We’ve definitely entered a new phase in terms of Charley’s awareness of his disease. We are transitioning out of the “honeymoon phase,” when the limitations of DMD haven’t really set in. Until recently, we could kinda sorta blend in with the crowd. Our evening routine has always been tough: In addition to the usual bedtime routines Charley has to take 14 pills with a powdered mixture and then the “yucky drink”, a soy-based food supplement from China that smells and tastes pretty much like sewage. We also have to stretch him for 15 minutes every evening. And in the mornings before school — amidst the mayhem of frozen waffles and unruly bedheads and socks that don’t match — we throw in 12 pills plus a morning dose (2 oz) of the yucky drink. So while these rituals that start and end the day have always been intense, in between we have been lucky enough to function almost like a typical family. Charley is mainstreamed at school, and for the most part he enjoys the same activities as other kids. He has to limit his sodium and sugar intake and he has to rest when he gets tired, but other than that he has been keeping up great.
Over the past few months, however, Charley and his brother have been developing more of an awareness of Charley’s limitations. Just the other day, they were playing with a soccer ball in our backyard. Sam had to retrieve the ball for the 10th time, and in frustration he yelled “I hate this!” Thankfully he quickly clarified his outburst. “I don’t hate YOU, Charley,” he explained. “I love you. I just hate your condition.” It took a while for Sam to understand his feelings of anger, and in fact it is still a “process.” Sometimes his anger is directed at Charley himself, and that is really hard for everyone.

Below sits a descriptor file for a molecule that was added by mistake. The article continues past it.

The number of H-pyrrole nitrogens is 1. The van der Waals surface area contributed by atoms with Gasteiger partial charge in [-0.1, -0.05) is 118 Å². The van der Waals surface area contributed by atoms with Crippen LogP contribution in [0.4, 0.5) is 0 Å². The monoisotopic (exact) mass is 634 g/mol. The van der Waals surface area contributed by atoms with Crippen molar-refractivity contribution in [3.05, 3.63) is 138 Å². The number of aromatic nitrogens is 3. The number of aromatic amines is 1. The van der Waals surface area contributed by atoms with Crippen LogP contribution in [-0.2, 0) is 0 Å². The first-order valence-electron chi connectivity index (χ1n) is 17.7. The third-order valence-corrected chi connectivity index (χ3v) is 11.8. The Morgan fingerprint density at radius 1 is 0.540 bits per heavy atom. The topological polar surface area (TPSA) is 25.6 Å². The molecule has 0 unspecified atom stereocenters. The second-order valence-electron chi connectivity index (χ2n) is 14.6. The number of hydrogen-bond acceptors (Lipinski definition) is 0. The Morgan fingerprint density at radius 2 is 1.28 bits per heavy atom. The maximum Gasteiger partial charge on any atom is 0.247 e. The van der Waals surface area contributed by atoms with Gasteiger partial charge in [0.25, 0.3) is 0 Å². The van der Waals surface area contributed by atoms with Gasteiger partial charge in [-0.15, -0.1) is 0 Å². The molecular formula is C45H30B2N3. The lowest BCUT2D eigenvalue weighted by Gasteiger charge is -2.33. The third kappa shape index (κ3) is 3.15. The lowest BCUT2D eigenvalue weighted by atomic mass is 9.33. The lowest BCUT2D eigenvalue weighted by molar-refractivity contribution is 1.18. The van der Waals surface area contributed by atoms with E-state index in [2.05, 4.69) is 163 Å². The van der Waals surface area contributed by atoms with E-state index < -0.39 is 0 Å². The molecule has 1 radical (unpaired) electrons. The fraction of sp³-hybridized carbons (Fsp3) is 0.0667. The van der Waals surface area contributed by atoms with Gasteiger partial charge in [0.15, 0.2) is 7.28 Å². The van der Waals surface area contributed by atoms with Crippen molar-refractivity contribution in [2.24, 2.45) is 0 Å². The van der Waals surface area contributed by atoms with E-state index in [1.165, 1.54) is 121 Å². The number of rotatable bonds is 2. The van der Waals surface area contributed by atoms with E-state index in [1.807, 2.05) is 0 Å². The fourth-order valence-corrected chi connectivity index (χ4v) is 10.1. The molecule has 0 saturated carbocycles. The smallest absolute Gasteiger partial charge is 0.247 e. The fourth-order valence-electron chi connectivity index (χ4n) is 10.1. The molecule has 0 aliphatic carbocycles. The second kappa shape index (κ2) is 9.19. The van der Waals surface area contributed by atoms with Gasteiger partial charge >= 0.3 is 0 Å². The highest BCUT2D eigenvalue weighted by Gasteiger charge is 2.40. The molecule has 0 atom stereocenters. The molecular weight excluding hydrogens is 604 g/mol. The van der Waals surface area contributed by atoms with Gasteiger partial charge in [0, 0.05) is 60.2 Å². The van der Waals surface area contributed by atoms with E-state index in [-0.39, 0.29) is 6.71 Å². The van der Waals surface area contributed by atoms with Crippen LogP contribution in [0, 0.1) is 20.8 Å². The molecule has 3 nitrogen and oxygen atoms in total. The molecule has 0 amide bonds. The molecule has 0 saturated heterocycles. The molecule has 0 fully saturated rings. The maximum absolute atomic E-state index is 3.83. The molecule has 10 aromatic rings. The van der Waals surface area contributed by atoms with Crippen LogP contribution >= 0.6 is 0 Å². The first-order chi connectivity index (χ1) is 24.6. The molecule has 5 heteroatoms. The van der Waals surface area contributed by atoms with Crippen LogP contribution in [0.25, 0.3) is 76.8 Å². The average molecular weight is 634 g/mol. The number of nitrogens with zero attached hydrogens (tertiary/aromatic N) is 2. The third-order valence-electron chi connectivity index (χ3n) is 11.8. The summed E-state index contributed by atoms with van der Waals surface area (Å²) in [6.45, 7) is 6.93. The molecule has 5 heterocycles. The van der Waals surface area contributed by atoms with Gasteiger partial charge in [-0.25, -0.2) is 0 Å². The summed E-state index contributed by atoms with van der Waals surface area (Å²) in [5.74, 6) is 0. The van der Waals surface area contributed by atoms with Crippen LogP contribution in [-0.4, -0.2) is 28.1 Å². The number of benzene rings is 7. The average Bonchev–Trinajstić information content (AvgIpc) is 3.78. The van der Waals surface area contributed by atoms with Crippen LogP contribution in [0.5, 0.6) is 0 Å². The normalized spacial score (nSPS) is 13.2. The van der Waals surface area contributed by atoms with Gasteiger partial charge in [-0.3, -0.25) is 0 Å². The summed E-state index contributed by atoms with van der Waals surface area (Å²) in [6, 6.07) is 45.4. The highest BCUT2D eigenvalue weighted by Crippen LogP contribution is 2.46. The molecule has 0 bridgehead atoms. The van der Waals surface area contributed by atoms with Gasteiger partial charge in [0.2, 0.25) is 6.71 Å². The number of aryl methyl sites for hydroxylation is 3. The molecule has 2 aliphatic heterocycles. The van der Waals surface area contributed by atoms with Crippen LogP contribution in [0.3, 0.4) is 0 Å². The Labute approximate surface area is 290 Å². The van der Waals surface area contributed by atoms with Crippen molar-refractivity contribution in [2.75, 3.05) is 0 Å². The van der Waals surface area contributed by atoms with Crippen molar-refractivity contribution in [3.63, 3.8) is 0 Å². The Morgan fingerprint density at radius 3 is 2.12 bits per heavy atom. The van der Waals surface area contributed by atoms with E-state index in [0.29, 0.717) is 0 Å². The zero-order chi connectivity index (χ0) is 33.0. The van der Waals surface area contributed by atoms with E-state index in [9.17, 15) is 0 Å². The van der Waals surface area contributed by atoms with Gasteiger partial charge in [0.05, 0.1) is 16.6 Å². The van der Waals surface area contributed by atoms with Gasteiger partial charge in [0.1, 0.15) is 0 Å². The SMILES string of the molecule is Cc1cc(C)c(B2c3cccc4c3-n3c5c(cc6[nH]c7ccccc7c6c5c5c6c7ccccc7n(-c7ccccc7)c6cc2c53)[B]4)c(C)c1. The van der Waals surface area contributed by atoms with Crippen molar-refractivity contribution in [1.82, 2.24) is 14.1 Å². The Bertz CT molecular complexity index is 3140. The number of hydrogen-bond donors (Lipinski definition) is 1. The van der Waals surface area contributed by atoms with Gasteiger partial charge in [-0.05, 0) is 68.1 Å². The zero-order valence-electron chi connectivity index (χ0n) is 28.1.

Charley has always been less of an intense personality than his older brother Sam. If he is angry about having DMD, that anger has yet to surface. He does express sadness, and that is very hard for me to bear. This winter he was devastated that he could not ski. One Saturday, I made the idiotic mistake of bringing him with me to the ski shop to buy a new pair of gloves, as we were on our way to go sledding and he had lost his umpteenth glove of the season. We ran into a family we know, and all three kids were booted up, clearly on their way to the local ski mountain. Then a friendly young salesman said, “Hey buddy, are you ready to hit the slopes?” Charley just stared at him, and when we left the store he burst into tears.
We adapt with the times, though, and as soon as the weather improved we bought Charley a bright red electric Razor scooter so he can keep up on the bike trails. Charley’s new ride has brought back the smiles, at least for now. On a recent trip to the Franklin Park Zoo, he had more fun zooming around the crowded walkways than he did looking at the animals. The highlight of this outing for Charley was practically taking out three toddlers as he zipped past them at top speed. The fact that scooters are not allowed in the park – only he was allowed — made it all the more exciting.
I’ve got lots of adventures planned for this summer…elderly ladies and toddlers beware…Charley is on the loose!